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Easter Gifts 101: ‘The Prince’s Poison Cup’ by R. C. Sproul

It’s that time of year again: the tulips in my flower bed are peeking out, the birds are building nests on my porch, and I’m trying to explain to my girls that, no, you can’t wear sleeveless taffeta dresses to the playground.  How I love spring!

As I’ve been thinking about Easter books, one particular book has been in the forefront of my mind.  Most of you probably know R.C. Sproul from his work at Ligonier Ministries. He preached and taught through his radio program as well as seemingly innumerable conferences, books, and videos for many years now.  I’m sure that someone of his stature has turned as many people off as he has won over, and he may be especially irritating for some of you outside the Reformed camp.  However, you need not be an R.C. Sproul groupie to appreciate his fantastic book for kids, The Prince’s Poison Cup.

Three things make this book an extraordinary Easter gift.  First, it’s a great story.  As the product description goes, “When young Ella gets sick and has to take yucky medicine, she wonders why something that will help her get well has to taste so bad. She puts the question to Grandpa, and he tells her the story of a great King and His subjects who enjoyed wonderful times together–until the people rebelled against the King and drank from a forbidden well. Suddenly, the beautiful water in the well made their hearts turn to stone, and stop loving the great King. They leave the beautiful park where they enjoyed fellowship with the King, and build a city called the City of Man. To reclaim His people, the King asks His Son, the Prince, to drink from well a in that city filled with horrid poison.”  The reader knows the poison will kill the Prince; will his love for his Father and their people be enough to overcome his fear?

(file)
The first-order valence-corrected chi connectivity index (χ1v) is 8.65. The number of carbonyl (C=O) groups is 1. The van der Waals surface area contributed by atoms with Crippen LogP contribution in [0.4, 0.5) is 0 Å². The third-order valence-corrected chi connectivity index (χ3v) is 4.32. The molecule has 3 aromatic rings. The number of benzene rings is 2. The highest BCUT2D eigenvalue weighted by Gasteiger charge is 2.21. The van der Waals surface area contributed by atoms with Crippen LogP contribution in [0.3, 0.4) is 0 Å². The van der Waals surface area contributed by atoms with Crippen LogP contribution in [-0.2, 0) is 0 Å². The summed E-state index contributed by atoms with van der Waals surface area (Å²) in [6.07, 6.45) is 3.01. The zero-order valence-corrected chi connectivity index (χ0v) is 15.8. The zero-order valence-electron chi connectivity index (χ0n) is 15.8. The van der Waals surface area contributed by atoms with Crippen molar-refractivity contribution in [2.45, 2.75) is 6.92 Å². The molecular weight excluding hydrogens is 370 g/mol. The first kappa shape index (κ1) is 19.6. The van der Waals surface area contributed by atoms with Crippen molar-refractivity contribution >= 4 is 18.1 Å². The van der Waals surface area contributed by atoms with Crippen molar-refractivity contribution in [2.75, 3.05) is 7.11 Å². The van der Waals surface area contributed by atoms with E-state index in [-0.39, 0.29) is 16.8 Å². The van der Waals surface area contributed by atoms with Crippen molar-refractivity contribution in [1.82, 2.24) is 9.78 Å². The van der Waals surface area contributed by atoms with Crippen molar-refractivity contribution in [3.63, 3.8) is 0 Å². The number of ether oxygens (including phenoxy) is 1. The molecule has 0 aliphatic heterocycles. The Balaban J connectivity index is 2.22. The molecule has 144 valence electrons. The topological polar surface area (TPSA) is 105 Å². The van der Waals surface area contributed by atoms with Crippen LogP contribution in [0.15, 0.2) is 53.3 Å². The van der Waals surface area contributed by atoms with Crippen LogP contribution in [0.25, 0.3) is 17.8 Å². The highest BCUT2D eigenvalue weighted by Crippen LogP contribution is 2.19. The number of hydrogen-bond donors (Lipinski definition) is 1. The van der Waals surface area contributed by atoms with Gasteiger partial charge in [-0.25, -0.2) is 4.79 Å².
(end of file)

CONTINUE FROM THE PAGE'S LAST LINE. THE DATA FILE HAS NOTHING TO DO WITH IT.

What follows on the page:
I’m sure you can see by now the second reason I love the book.  It is not just a good story with a Christian moral.  Rather, it’s actually an allegory for the story of Jesus’ work on the cross.    Unlike many authors, R. C. Sproul hasn’t shied away from using the story as a teaching tool.  He has actually included an afterward with questions and answers to open the story’s meaning to parents and children alike.  I wish that the afterward had been a little simpler, but my guess is that it is fine for older kids.  For the younger ones, you may need to explain the big ideas a little more simply–or if they’re like my kids, they will explain the story to you!  I should add, too, that this back matter is what makes the book such a good gift in my opinion.  Parents who aren’t clued in spiritually but who aren’t opposed to Christianity may find it a great way not only to teach their kids about Christ, but to learn about Him themselves.

Finally, you won’t do better than this book when it comes to illustrations.  While I was browsing the kids sections of a bookstore this weekend, I was able to spot many Christian children’s book from a mile away–saccharine-sweet illustrations are stock and trade for Christian children’s publishing.  But this book has a traditional feel without sacrificing any artistic quality.  The illustrations are very detailed and yet metaphorical at the same time.  Illustrator Justin Gerard was able to use patterns in light to portray the King, a unique and effective approach on the Biblical metaphor of God as light.  I’d put it up against any secular kids’ book in heart-beat.